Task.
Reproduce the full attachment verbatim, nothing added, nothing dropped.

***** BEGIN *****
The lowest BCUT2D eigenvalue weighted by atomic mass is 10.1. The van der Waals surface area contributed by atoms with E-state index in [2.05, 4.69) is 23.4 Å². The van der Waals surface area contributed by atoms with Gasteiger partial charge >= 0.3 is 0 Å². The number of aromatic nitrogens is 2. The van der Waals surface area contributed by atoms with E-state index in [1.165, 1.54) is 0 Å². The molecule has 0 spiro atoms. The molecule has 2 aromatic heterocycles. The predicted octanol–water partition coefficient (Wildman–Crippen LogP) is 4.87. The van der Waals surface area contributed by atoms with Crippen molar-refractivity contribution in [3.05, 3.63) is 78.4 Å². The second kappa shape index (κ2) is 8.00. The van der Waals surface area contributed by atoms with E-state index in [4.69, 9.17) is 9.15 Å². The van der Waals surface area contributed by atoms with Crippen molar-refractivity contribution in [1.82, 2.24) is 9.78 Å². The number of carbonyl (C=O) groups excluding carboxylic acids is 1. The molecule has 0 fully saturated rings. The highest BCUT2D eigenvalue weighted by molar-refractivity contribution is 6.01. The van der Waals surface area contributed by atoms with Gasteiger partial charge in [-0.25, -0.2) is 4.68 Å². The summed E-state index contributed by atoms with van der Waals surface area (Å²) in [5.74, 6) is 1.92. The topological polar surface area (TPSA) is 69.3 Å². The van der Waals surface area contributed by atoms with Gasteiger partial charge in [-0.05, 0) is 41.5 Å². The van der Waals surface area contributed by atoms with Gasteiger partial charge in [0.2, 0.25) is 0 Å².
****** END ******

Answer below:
The lowest BCUT2D eigenvalue weighted by atomic mass is 10.1. The van der Waals surface area contributed by atoms with E-state index in [2.05, 4.69) is 23.4 Å². The van der Waals surface area contributed by atoms with Gasteiger partial charge >= 0.3 is 0 Å². The number of aromatic nitrogens is 2. The van der Waals surface area contributed by atoms with E-state index in [1.165, 1.54) is 0 Å². The molecule has 0 spiro atoms. The molecule has 2 aromatic heterocycles. The predicted octanol–water partition coefficient (Wildman–Crippen LogP) is 4.87. The van der Waals surface area contributed by atoms with Crippen molar-refractivity contribution in [3.05, 3.63) is 78.4 Å². The second kappa shape index (κ2) is 8.00. The van der Waals surface area contributed by atoms with E-state index in [4.69, 9.17) is 9.15 Å². The van der Waals surface area contributed by atoms with Crippen molar-refractivity contribution in [1.82, 2.24) is 9.78 Å². The number of carbonyl (C=O) groups excluding carboxylic acids is 1. The molecule has 0 fully saturated rings. The highest BCUT2D eigenvalue weighted by molar-refractivity contribution is 6.01. The van der Waals surface area contributed by atoms with Gasteiger partial charge in [-0.25, -0.2) is 4.68 Å². The summed E-state index contributed by atoms with van der Waals surface area (Å²) in [5.74, 6) is 1.92. The topological polar surface area (TPSA) is 69.3 Å². The van der Waals surface area contributed by atoms with Gasteiger partial charge in [-0.05, 0) is 41.5 Å². The van der Waals surface area contributed by atoms with Gasteiger partial charge in [0.2, 0.25) is 0 Å².